There's a quiet — but highly significant — struggle on Capitol Hill these days regarding the extension of the EB-5 program for immigrant investors.
On one side are representatives of the EB-5 middlemen and their big-city allies who would rather leave the current rules in place; on the other are those who want to make sure that the program will not be used to secure green cards for agents of foreign countries, and will be used to encourage investment in rural and depressed urban areas.
The significant part of the program, the one that gives green cards to families who invest half a million dollars in DHS-approved, but not guaranteed projects in so-called Targeted Employment Areas, will expire on September 30. The balance of the program that gives visas to alien investors putting up a million dollars will stay in place no matter what Congress does, but this is almost a dead letter, with something like 99 percent of the visas going to the half-million part of the program.
The developers want an extension of EB-5 with few, if any, changes; the reformers are willing to see the central part of the program die (which would be OK with me) if the current shabby program is not fixed.
There are three essential issues:
- Will the program continue with its current lax rules, which seem to be an invitation for easy admission of questionable aliens and attract rafts of corrupt operators?
- Will the program continue to allow the concentration of these resources, as one journalist told me, in the glitziest places in town, rather than in rural and depressed areas?
- Is the program, as it now operates, really worth extending? Does it do anything significant except transfer some money from rich aliens (who want the visas more than good investments) to rich developers, who want low-interest money for their (largely urban) schemes?
On the first point, there are those who worry about the ease with which operatives for foreign governments can secure green cards through this program. For example, Sen. Chuck Grassley (R-Iowa), chair of the Senate Judiciary Committee, stressed this problem in a statement about an internal DHS memo:
Grassley was especially concerned about a section of the memo that outlines how the EB-5 program "may be abused by Iranian operatives to infiltrate the United States." According to the memo, HSI became concerned about the program while investigating operatives who allegedly "facilitate terrorism and are involved in an illicit procurement network that exports items to Iran."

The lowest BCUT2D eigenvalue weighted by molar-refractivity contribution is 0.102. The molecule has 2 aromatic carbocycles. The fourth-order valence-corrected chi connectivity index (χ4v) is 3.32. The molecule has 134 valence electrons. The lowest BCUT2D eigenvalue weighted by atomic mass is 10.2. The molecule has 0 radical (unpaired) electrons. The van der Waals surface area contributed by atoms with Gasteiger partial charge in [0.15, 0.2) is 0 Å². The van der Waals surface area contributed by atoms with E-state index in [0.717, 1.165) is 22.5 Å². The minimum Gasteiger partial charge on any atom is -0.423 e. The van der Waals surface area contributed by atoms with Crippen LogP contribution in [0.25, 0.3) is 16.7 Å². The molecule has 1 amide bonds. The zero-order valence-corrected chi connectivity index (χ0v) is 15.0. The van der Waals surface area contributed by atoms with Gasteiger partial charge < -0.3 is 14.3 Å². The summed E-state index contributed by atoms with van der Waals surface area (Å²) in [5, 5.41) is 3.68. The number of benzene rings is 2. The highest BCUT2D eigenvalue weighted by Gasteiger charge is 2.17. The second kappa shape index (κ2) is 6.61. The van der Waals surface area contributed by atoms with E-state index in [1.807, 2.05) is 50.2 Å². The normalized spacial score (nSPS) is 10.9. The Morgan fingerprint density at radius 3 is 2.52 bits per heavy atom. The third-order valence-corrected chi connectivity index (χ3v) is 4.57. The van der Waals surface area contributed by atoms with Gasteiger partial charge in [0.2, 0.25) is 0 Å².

HSI stands for Homeland Security Investigations; there have been more reports on the use of the program by China than Iran, as something like 85 percent of the EB-5 visas go to Chinese nationals. There was one account of an alien from China buying into an EB-5 project in California that was building an office for the FBI.
The inability and unwillingness of DHS to deal with these national security problems was the subject of a recent report from the Government Accountability Office, "Immigrant Investor Program: Additional Actions Needed to Better Assess Fraud Risks and Report Economic Benefits".
On the second point, though DHS does not issue statistics on this, one gets the strong impression that most of the investments go to developments in big cities, such as a building on Wall Street, the massive Atlantic Yards development across the river in Brooklyn, and hotels in downtown Los Angeles.
This can be done because the rules on where such investments may take place are weak and poorly enforced. As I have pointed out previously, you could put an approved EB-5 investment right across the street from the White House with a little gerrymandering of a "targeted employment area" (TEA). If one can draw lines that include that mansion in a depressed area, one can place an EB-5 project in just about any part of the United States. A TEA is a developer-created area where the project will be located, and sometimes occupies as many as a dozen census tracts, arranged as the developer wants them arranged.
Reformers want to nudge the EB-5 program to return to its original focus on rural and depressed urban areas.
Third: Should the EB-5 program, as currently constituted, exist at all? It involves the sale of visas to rich foreigners and, as some economists have pointed out, it largely involves the transfer of funds from some rich aliens to some American middlemen. In the words of the trade it has "reduced the cost of mezzanine financing" for some big-city projects. Since ours is a huge and expanding economy, the extent to which the United States as a whole is helped by EB-5 is minuscule.
As Fortune magazine — rarely accused of leftish sympathies — wrote in an article entitled "The dark, disturbing world of the visa-for-sale program", EB-5 is "an easy way to score funding for ventures that a bank would never touch."
There is concern among reformers that some form of the EB-5 extension will be included by the House of Representatives as it passes a continuing resolution to keep the government funded for the next few months. Such an extension would not include any reform of the program.